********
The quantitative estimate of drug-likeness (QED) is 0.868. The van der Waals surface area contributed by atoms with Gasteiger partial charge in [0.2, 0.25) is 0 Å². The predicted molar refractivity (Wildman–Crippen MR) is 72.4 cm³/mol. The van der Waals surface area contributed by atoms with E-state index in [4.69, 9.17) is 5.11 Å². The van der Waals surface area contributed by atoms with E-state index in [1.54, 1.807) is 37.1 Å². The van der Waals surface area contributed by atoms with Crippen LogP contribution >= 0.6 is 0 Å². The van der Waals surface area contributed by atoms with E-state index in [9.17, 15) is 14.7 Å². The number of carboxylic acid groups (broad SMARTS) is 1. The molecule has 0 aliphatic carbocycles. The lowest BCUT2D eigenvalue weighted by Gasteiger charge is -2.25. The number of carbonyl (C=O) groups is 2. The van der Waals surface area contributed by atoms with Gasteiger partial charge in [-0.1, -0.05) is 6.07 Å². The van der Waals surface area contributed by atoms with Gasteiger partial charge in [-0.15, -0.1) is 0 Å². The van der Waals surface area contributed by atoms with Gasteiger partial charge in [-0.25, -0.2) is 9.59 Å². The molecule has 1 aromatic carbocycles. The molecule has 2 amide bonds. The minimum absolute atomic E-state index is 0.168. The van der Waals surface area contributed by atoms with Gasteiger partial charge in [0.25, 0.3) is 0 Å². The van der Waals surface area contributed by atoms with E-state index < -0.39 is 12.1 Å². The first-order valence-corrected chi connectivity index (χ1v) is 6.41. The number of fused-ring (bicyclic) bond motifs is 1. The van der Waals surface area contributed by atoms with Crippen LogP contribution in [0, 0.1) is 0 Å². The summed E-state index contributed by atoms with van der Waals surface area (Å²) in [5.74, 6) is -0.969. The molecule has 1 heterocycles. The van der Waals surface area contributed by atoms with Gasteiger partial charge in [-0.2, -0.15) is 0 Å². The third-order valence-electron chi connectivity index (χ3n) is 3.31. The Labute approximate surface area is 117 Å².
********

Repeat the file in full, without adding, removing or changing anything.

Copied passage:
The quantitative estimate of drug-likeness (QED) is 0.868. The van der Waals surface area contributed by atoms with Gasteiger partial charge in [0.2, 0.25) is 0 Å². The predicted molar refractivity (Wildman–Crippen MR) is 72.4 cm³/mol. The van der Waals surface area contributed by atoms with E-state index in [4.69, 9.17) is 5.11 Å². The van der Waals surface area contributed by atoms with E-state index in [1.54, 1.807) is 37.1 Å². The van der Waals surface area contributed by atoms with Crippen LogP contribution >= 0.6 is 0 Å². The van der Waals surface area contributed by atoms with E-state index in [9.17, 15) is 14.7 Å². The number of carboxylic acid groups (broad SMARTS) is 1. The molecule has 0 aliphatic carbocycles. The lowest BCUT2D eigenvalue weighted by Gasteiger charge is -2.25. The number of carbonyl (C=O) groups is 2. The van der Waals surface area contributed by atoms with Gasteiger partial charge in [-0.1, -0.05) is 6.07 Å². The van der Waals surface area contributed by atoms with Gasteiger partial charge in [-0.15, -0.1) is 0 Å². The van der Waals surface area contributed by atoms with Gasteiger partial charge in [-0.25, -0.2) is 9.59 Å². The molecule has 1 aromatic carbocycles. The molecule has 2 amide bonds. The minimum absolute atomic E-state index is 0.168. The van der Waals surface area contributed by atoms with Gasteiger partial charge in [0.25, 0.3) is 0 Å². The van der Waals surface area contributed by atoms with E-state index < -0.39 is 12.1 Å². The first-order valence-corrected chi connectivity index (χ1v) is 6.41. The number of fused-ring (bicyclic) bond motifs is 1. The van der Waals surface area contributed by atoms with Crippen LogP contribution in [0, 0.1) is 0 Å². The summed E-state index contributed by atoms with van der Waals surface area (Å²) in [5.74, 6) is -0.969. The molecule has 1 heterocycles. The van der Waals surface area contributed by atoms with Gasteiger partial charge in [-0.2, -0.15) is 0 Å². The third-order valence-electron chi connectivity index (χ3n) is 3.31. The Labute approximate surface area is 117 Å².